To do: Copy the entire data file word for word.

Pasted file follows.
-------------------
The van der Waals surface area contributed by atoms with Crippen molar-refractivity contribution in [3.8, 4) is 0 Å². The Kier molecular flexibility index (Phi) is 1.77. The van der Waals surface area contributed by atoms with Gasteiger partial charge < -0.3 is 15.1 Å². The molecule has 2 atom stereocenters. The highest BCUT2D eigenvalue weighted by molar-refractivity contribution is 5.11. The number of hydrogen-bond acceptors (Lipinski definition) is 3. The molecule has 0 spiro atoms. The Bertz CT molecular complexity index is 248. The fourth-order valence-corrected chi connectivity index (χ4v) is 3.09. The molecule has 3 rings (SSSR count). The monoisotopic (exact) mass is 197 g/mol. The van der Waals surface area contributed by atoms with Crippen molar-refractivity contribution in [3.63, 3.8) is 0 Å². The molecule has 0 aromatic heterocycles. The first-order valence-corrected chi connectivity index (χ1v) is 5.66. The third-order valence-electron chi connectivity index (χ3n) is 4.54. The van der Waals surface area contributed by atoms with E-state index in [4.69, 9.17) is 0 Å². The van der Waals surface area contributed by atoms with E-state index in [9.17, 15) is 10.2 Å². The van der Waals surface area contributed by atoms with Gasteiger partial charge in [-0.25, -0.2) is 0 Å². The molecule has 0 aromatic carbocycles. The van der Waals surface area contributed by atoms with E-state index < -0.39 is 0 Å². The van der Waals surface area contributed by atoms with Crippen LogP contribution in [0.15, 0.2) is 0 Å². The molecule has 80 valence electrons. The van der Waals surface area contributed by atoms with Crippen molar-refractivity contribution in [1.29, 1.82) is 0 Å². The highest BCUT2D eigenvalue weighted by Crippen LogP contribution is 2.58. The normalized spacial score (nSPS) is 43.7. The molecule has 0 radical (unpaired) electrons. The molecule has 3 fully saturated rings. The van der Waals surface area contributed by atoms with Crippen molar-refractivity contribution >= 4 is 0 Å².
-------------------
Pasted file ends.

The van der Waals surface area contributed by atoms with Crippen molar-refractivity contribution in [3.8, 4) is 0 Å². The Kier molecular flexibility index (Phi) is 1.77. The van der Waals surface area contributed by atoms with Gasteiger partial charge < -0.3 is 15.1 Å². The molecule has 2 atom stereocenters. The highest BCUT2D eigenvalue weighted by molar-refractivity contribution is 5.11. The number of hydrogen-bond acceptors (Lipinski definition) is 3. The molecule has 0 spiro atoms. The Bertz CT molecular complexity index is 248. The fourth-order valence-corrected chi connectivity index (χ4v) is 3.09. The molecule has 3 rings (SSSR count). The monoisotopic (exact) mass is 197 g/mol. The van der Waals surface area contributed by atoms with Crippen molar-refractivity contribution in [3.63, 3.8) is 0 Å². The molecule has 0 aromatic heterocycles. The first-order valence-corrected chi connectivity index (χ1v) is 5.66. The third-order valence-electron chi connectivity index (χ3n) is 4.54. The van der Waals surface area contributed by atoms with E-state index in [4.69, 9.17) is 0 Å². The van der Waals surface area contributed by atoms with E-state index in [9.17, 15) is 10.2 Å². The van der Waals surface area contributed by atoms with Gasteiger partial charge in [-0.25, -0.2) is 0 Å². The molecule has 0 aromatic carbocycles. The van der Waals surface area contributed by atoms with E-state index < -0.39 is 0 Å². The van der Waals surface area contributed by atoms with Crippen LogP contribution in [0.15, 0.2) is 0 Å². The molecule has 80 valence electrons. The van der Waals surface area contributed by atoms with Crippen molar-refractivity contribution in [1.29, 1.82) is 0 Å². The highest BCUT2D eigenvalue weighted by Crippen LogP contribution is 2.58. The normalized spacial score (nSPS) is 43.7. The molecule has 0 radical (unpaired) electrons. The molecule has 3 fully saturated rings. The van der Waals surface area contributed by atoms with Crippen molar-refractivity contribution >= 4 is 0 Å².